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Student given $4.6m in Westpac overdraft error may not have broken law: magistrate | SMH

Christine Lee, accused of fraud after bank glitch. Photo: Social Media


A Sydney woman who allegedly had $4.6 million mistakenly given to her by her bank and spent much of it on handbags may not have broken the law, a magistrate has told a court.

Christine Jiaxin Lee, 21, was arrested while trying to board a flight to Malaysia on Wednesday night, four years after the extraordinary "glitch" in Westpac's system.

The chemical engineering student has been charged with dishonestly obtaining financial advantage by deception, and knowingly dealing with the proceeds of crime.

However, magistrate Lisa Stapleton granted Ms Lee bail on Thursday, saying it appeared Westpac inadvertently gave her an unlimited overdraw facility and so she used it.

"It isn't proceeds of crime. It's money we all dream of," Ms Stapleton said.

According to the police allegations, Ms Lee opened a statement account one month shy of her 18th birthday in August 2012.

Westpac accidentally gave her credit on the account in the form of an unlimited overdraft.

Between July 2014 and April 2015, Ms Lee allegedly overdrew on numerous occasions, totalling $4,653,333.02.

Her Legal Aid lawyer Fiona McCarron told the court about $1 million had been spent on handbags, luxury items and some transfers.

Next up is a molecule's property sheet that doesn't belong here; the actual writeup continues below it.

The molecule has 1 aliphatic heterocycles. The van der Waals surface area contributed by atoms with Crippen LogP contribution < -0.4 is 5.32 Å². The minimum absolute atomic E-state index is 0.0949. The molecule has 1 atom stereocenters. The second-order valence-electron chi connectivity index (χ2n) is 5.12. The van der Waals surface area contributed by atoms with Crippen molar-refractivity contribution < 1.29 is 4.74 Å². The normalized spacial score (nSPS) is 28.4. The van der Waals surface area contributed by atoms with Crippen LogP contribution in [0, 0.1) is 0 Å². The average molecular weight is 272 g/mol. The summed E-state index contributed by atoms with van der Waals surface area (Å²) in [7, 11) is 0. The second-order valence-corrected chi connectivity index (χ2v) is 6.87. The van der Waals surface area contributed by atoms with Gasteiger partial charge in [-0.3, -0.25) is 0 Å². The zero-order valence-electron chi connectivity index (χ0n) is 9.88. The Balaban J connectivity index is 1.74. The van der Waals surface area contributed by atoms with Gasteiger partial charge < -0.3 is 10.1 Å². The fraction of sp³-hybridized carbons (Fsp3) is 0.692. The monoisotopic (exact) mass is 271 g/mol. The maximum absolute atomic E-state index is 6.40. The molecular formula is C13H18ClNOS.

About $3.3 million remains outstanding.

Christine Lee was released on bail on Friday. Photo: Facebook


She said the police would have difficulties proving the spending was illegal, to which Ms Stapleton agreed.

"She didn't take it from them. They gave it to her," Ms Stapleton said.

If that was the case, she would owe the bank the money she has spent but she wouldn't have broken the law, Ms Stapleton added.

Ms Lee had been living in Australia for a year at the time the mistaken overdraft was put in place, the court heard.

She has continued to live in the country since, undertaking a university degree and starting a relationship with a man from Rhodes 18 months ago.

However, prosecutor Marc Turner strongly opposed bail saying Ms Lee had applied for an emergency Malaysian passport recently, just weeks after a warrant was issued for her arrest in March.

Even though Sydney City Local Area Command's CBD fraud unit started their investigation in 2012, they only issued the warrant on March 4, 2016.

Sergeant Turner said the bank and the police had made attempts to contact Ms Lee but she didn't return calls or emails.

Ms Lee's lawyer said the student had lost her passport and was returning home to visit her parents, who don't know about her arrest.

Ms Stapleton gave her strict bail conditions, including reporting to Ryde police twice daily, surrendering her emergency passport and living with her boyfriend, Vincent King, in Rhodes.

Her boyfriend paid her $1000 bond.

But Ms Lee failed to meet her bail conditions because her boyfriend only had Malaysia-issued identification, and police could not verify who the man was, according to reports.

She reportedly spent the night in police custody. 

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